Interesting (and unsurprising) that the comments here all focus on Facebook rather than the general problem. Cisco did the same thing by building the great firewall. Dubai has no shortage of western companies selling solutions to censor the Internet. When Wikileaks was raising money on Amazon it only took an angry statement from a Senator to get them banned.
Companies are happy to dump principles and take the money. The solution won't be complaining about Facebook. Trying to legislate companies bad actions is how we got here, so that might work with some issues in the past, but it isn't the solution we need now. Protesting and boycotting can get Apple to stop using child labor and suicide nets, but as a solution it's slow and reactionary.
> Zuckerberg came to a compromise to be chums with the Communist party in China. I wonder if that will ever pay off especially when you are so invested now and the relationship is dictated completely on the conditions of the foreign government. If this is the beginning then I shudder to think what the next compromise will be that affects their end user. It sets an uneasy precedent for future prospects eager to capture the enormous market in China.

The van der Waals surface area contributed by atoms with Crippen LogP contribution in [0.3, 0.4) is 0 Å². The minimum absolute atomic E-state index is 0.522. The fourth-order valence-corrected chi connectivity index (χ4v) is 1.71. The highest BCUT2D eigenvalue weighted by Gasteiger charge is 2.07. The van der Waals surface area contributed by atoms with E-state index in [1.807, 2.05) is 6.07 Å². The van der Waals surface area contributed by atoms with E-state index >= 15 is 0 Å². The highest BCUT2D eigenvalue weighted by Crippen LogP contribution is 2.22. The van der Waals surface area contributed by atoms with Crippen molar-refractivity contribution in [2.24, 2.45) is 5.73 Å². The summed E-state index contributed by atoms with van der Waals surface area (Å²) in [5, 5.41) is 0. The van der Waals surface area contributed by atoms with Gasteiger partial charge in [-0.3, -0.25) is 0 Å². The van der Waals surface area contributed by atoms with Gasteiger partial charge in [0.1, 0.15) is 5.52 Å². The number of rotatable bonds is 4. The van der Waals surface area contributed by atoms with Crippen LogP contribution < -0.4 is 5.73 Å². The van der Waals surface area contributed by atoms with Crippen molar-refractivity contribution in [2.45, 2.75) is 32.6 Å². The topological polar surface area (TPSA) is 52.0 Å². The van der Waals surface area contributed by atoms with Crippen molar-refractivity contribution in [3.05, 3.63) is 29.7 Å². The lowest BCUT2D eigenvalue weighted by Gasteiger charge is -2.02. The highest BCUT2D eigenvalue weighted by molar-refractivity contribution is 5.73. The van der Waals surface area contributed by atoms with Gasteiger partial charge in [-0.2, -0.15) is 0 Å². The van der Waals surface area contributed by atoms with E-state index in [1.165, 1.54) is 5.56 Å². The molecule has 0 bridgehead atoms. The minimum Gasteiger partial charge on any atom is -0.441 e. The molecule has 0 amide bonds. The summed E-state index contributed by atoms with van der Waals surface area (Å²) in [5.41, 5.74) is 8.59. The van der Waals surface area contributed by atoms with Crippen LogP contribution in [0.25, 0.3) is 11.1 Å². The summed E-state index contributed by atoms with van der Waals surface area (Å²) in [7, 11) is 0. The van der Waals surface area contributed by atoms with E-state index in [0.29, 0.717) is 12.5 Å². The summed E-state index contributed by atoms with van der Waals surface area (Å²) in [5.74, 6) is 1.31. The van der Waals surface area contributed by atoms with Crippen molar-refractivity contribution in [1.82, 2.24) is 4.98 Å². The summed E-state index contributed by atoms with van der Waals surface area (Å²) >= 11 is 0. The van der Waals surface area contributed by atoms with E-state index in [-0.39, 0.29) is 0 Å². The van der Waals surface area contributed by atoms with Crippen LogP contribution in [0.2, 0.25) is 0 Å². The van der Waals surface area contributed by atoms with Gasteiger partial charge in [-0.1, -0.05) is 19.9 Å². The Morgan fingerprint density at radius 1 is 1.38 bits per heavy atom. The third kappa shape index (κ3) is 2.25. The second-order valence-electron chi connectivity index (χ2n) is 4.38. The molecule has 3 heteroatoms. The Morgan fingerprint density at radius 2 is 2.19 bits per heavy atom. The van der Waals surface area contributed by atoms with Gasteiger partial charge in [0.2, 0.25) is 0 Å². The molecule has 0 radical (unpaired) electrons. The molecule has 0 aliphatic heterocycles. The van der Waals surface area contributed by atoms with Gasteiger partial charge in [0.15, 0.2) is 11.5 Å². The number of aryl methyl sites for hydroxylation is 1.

I'm really proud of Google that they just got up and left China once they realized it was a one way relationship with a lot of giving and giving.
I think this is a huge blunder from Zuckerberg and it definitely hurts Facebook's brand.
It also shows a more underlying urgency from Zuck, the stock price is tied to user base growth and without it, the perceived future value evaporates with it. That in turn shows how elusive this "zero-interest rate capital funded growth at all cost" is and it's starting to show cracks.
Recall the Porsche story during the 70s when access to capital was really great. The problem was they assumed capital would always be there but what happened was when they most needed it the market conditions have changed and Volkswagen swallowed it up.
Facebook's revenue models are coming under scrutiny as advertisers can't justify the ambiguous metrics and ROI.
I wonder who will buy Facebook, perhaps News Corp?